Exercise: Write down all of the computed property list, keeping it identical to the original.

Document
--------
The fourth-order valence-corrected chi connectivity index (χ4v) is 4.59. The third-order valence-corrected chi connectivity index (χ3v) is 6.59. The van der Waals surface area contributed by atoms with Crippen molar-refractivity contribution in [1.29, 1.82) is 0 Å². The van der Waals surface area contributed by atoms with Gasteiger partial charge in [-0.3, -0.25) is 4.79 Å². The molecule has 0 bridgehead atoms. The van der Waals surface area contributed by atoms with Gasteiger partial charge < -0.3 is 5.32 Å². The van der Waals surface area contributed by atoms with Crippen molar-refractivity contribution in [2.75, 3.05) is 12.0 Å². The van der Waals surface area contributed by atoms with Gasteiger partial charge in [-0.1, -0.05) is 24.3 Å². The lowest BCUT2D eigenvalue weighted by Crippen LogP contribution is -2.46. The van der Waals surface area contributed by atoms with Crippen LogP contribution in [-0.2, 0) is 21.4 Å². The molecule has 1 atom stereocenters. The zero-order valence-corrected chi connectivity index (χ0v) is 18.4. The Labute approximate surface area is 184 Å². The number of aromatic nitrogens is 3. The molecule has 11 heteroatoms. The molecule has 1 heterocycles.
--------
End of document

The fourth-order valence-corrected chi connectivity index (χ4v) is 4.59. The third-order valence-corrected chi connectivity index (χ3v) is 6.59. The van der Waals surface area contributed by atoms with Crippen molar-refractivity contribution in [1.29, 1.82) is 0 Å². The van der Waals surface area contributed by atoms with Gasteiger partial charge in [-0.3, -0.25) is 4.79 Å². The molecule has 0 bridgehead atoms. The van der Waals surface area contributed by atoms with Gasteiger partial charge < -0.3 is 5.32 Å². The van der Waals surface area contributed by atoms with Crippen molar-refractivity contribution in [2.75, 3.05) is 12.0 Å². The van der Waals surface area contributed by atoms with Gasteiger partial charge in [-0.1, -0.05) is 24.3 Å². The lowest BCUT2D eigenvalue weighted by Crippen LogP contribution is -2.46. The van der Waals surface area contributed by atoms with Crippen LogP contribution in [-0.2, 0) is 21.4 Å². The molecule has 1 atom stereocenters. The zero-order valence-corrected chi connectivity index (χ0v) is 18.4. The Labute approximate surface area is 184 Å². The number of aromatic nitrogens is 3. The molecule has 11 heteroatoms. The molecule has 1 heterocycles.